Bundle The Beatles, Madonna and Elvis into a cultural exchange time-travelling cabinet. Open its door in Egypt and out will step Umm Kulthum. No, it's not an exaggeration. That was how much she meant to the Arab world. That is still how much she means.
Thirty-seven years ago today on Feb. 3, 1975, Umm Kulthum passed away. Her funeral drew more than four million people to the streets of Cairo -- bringing together more people than Gamal Abdel Nasser's grand state funeral. A heavy communal grief hung in the air -- her songs of love, longing and loss had touched the soul of the Arab world. Nearly four decades later and she is still regarded by many as the most distinguished female singer in Arab music history.
Dr Ahmed Salama, an Egyptian physician and writer, refers to her as "Queen of the Arabs," capable of culturally uniting a diverse group of nations. He was 24 years old at the time of her death and recalls the sad atmosphere; a time that felt like something had been lost. (Indeed, the feeling was quite literal for him as Tahrir Square was so packed with throngs of mourners that his shoes came off in the rush, leaving him to walk barefoot amongst the crowds).
She had a mysterious and enchanting power, which at the height of her career caused the streets of capital cities across the Arab world to empty as people rushed back home to hear her monthly radio concerts. Even Nasser admired her talent and used her popularity to push his own agenda, scheduling his speeches to broadcast directly after her performances. If Nasser was the political figurehead for the pan-Arab movement, Umm Kulthum can be seen as the cultural embodiment.
After the devastating defeat of the Egyptians in the 1967 war against Israel, Umm Kulthum took the stage as more than a musician; she had become the melodic "Voice of Egypt." She gave a series of international concerts (which took the character of state visits) raising money for the Egyptian military and uplifting the spirits of her people.
However despite her fame and wealth, she never forgot her roots of being born to a humble peasant family. Her father was an Imam at the local village mosque who caused her from a young age to learn Qur'anic recitation, but also how to sing. She was soon recognized to have an amazing voice but the family had no connections in Cairo and it was many years before the move to help her career was made in 1923. In Cairo, with the help of teachers and poets, she flourished.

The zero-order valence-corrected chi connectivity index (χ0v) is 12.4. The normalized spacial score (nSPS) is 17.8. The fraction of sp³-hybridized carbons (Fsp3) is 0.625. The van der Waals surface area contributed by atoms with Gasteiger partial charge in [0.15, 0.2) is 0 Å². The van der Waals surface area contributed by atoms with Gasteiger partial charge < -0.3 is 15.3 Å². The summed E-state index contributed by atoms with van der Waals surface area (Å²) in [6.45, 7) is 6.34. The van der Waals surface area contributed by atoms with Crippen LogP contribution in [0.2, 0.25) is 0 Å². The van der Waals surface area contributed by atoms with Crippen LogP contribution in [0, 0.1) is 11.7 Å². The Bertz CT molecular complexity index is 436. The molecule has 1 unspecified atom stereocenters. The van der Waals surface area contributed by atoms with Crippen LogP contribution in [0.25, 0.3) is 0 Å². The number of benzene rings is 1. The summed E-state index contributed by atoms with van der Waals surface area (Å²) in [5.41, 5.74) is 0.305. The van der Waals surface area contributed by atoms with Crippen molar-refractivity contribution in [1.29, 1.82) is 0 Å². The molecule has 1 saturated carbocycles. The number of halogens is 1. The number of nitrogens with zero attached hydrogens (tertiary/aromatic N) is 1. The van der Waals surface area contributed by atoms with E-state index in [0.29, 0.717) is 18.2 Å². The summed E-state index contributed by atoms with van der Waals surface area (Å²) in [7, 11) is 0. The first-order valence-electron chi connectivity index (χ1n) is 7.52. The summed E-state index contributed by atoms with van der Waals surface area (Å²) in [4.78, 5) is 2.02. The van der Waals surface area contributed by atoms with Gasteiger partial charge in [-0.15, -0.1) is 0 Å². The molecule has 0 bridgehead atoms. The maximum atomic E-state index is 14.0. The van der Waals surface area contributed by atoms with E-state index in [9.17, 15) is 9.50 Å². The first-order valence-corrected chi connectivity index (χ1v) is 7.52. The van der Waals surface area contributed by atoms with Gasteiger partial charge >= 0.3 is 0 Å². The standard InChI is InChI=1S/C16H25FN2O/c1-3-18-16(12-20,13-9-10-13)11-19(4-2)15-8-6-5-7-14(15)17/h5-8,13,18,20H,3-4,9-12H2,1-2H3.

Nahla Mattar, a composer and director of Cairo's Umm Kulthum Museum, reflects that Umm Kulthum "has been a very strong woman to change her status from just a village girl to such an icon." Her voice and creativity made her a brilliant artist. "Usually Egyptian music is about improvisation... she was very good at this... it depends on the energy between performer and audience." Umm Kulthum understood the art of reading the mood of every individual audience and responding to the tempo of the atmosphere. Her performances would last hours, not minutes, as she gave the audience what they wanted; repeating lines until they were satisfied. It was not just a performance; it was a sincere dialogue, an emotional exchange.
There are few artists like her today. And perhaps it was this feeling that caused Egyptian activists to play her music in the squares of the revolution. Along with other national music icons like Abdel Haleem Hafez and Sheikh Imam, this music of an older generation spoke sense to a modern audience. Dalia Gelbana, a young Egyptian activist, reflects that such artists sang about the 1952 revolution and despite the time lapse, "we have the same feelings and mostly the same demands -- social demands... we think these songs are much better than our songs nowadays." Many current popular artists have lost moral and political credibility as they are seen to have been supporters of Mubarak's regime.
In December, the large statue of Umm Kulthum in Cairo was redefined as a symbol of the revolution. She was given an eyepatch in solidarity with the activists who had their eyes shot out by security forces. It was as if she was saying I am still the voice of Egypt -- and this voice is with the revolution.
Umm Kulthum's reputation and love for Egypt has evidently transcended time. Perhaps the cultural capital she has built up is not erodible. She seems to have become a permanent fixture in Arab cultural folklore alongside great figures such as the historian Ibn Khaldun and the traveller Ibn Battuta.
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